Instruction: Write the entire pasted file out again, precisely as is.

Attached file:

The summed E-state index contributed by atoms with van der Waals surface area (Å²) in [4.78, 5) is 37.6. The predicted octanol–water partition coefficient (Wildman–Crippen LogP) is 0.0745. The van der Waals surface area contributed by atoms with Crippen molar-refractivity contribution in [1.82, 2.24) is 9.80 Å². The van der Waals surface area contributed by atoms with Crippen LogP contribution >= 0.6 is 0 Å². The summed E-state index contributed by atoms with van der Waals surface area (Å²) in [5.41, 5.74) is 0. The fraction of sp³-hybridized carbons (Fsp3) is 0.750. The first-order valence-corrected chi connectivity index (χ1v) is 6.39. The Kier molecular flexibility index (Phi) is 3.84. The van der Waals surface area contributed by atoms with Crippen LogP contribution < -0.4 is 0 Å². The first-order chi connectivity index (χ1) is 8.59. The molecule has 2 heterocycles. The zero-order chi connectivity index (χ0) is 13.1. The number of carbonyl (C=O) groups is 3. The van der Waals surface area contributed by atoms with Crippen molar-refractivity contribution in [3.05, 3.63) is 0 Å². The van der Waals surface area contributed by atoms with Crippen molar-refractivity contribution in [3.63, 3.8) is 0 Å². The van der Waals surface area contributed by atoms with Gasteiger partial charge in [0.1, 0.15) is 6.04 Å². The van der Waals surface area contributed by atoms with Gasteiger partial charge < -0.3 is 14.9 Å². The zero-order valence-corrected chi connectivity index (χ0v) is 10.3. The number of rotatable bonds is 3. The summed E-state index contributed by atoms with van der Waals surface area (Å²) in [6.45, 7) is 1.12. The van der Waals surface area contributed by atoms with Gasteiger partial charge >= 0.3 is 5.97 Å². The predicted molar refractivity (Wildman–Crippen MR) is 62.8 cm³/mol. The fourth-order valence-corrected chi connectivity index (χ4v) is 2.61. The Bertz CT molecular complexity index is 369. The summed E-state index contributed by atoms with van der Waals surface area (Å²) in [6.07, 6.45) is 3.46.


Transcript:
The summed E-state index contributed by atoms with van der Waals surface area (Å²) in [4.78, 5) is 37.6. The predicted octanol–water partition coefficient (Wildman–Crippen LogP) is 0.0745. The van der Waals surface area contributed by atoms with Crippen molar-refractivity contribution in [1.82, 2.24) is 9.80 Å². The van der Waals surface area contributed by atoms with Crippen LogP contribution >= 0.6 is 0 Å². The summed E-state index contributed by atoms with van der Waals surface area (Å²) in [5.41, 5.74) is 0. The fraction of sp³-hybridized carbons (Fsp3) is 0.750. The first-order valence-corrected chi connectivity index (χ1v) is 6.39. The Kier molecular flexibility index (Phi) is 3.84. The van der Waals surface area contributed by atoms with Crippen LogP contribution < -0.4 is 0 Å². The first-order chi connectivity index (χ1) is 8.59. The molecule has 2 heterocycles. The zero-order chi connectivity index (χ0) is 13.1. The number of carbonyl (C=O) groups is 3. The van der Waals surface area contributed by atoms with Crippen molar-refractivity contribution in [3.05, 3.63) is 0 Å². The van der Waals surface area contributed by atoms with Crippen molar-refractivity contribution in [3.63, 3.8) is 0 Å². The van der Waals surface area contributed by atoms with Gasteiger partial charge in [0.1, 0.15) is 6.04 Å². The van der Waals surface area contributed by atoms with Gasteiger partial charge < -0.3 is 14.9 Å². The zero-order valence-corrected chi connectivity index (χ0v) is 10.3. The number of rotatable bonds is 3. The summed E-state index contributed by atoms with van der Waals surface area (Å²) in [6.45, 7) is 1.12. The van der Waals surface area contributed by atoms with Gasteiger partial charge >= 0.3 is 5.97 Å². The predicted molar refractivity (Wildman–Crippen MR) is 62.8 cm³/mol. The fourth-order valence-corrected chi connectivity index (χ4v) is 2.61. The Bertz CT molecular complexity index is 369. The summed E-state index contributed by atoms with van der Waals surface area (Å²) in [6.07, 6.45) is 3.46.